The reason why the bank sold those products to my dad (and many other investors) was because in 2008 banks wanted to cover possible losses in stock price and obligations. The central banks interes rates were high, 3.5% in the EU. So the economy was at its highest levels of productivity. Companies and families were overindebted, and inflation was around 2%. All macroeconomic data were predicting a recession soon. These strategies of selling derivatives and structured products are only made by banks with the intention of covering their own portfolios against market loses. So, if their stocks and obligations fall in price, they know they will recieve the right to keep those deposits from the structured products and then compensate those loses they had in the stock market. It is legal, but not ethical when you put someone’s savings into those toxic products.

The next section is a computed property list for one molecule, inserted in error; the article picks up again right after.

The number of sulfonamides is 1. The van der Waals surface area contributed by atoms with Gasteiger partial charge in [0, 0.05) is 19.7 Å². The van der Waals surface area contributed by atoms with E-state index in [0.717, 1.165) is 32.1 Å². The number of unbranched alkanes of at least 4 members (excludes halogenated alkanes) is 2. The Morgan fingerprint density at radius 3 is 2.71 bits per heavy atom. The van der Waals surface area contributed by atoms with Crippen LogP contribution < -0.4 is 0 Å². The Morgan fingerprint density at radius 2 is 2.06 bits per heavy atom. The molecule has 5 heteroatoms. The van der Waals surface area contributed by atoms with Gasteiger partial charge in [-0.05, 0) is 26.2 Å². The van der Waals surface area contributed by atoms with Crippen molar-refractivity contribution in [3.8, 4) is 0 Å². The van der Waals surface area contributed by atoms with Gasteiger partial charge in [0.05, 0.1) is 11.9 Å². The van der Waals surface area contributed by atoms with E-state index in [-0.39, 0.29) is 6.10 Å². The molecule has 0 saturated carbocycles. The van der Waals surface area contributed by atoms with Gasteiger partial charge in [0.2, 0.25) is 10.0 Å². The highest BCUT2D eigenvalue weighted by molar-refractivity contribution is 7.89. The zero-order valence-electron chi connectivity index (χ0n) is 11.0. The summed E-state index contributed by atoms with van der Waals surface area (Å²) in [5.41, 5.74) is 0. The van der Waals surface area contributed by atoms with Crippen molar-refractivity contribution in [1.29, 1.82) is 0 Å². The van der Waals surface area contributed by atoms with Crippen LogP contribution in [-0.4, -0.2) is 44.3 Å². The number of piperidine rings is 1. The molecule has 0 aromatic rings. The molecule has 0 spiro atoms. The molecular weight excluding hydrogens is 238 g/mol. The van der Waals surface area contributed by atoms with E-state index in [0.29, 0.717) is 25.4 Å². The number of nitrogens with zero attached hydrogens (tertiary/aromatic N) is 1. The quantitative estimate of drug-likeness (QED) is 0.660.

The law does not admit that there is a fraud in here. The bank only shows the fact that my father signed the order of buy the product to prove he wanted it. But being fair, these kind of products are not like smartphones where you can see if it works and if you like the colour, or whatever. You can not touch a financial product. You can not see it.

A very clear example to prove if a financial advisor is good or bad is by imagining the following case scenario: how much money would I have if I had put the money into a regular bank account, at a 0.2% interest rate, and I do my normal life, living out of that money. After 2 years how much money would I have had, and how much do I have now? The answer is obvious.

The conclusion here is hard to swallow, just coz’ a retired man has lost almost all his money due to a bad asset manager. An asset manager has made thousands of euros in comisions for a bank. A bank that has no legal responsibility… and this is probably an other case in hundreds of thousands that prove we live in a hostile world where the big guys eat the weakest just for a comision or a monthly target of sales.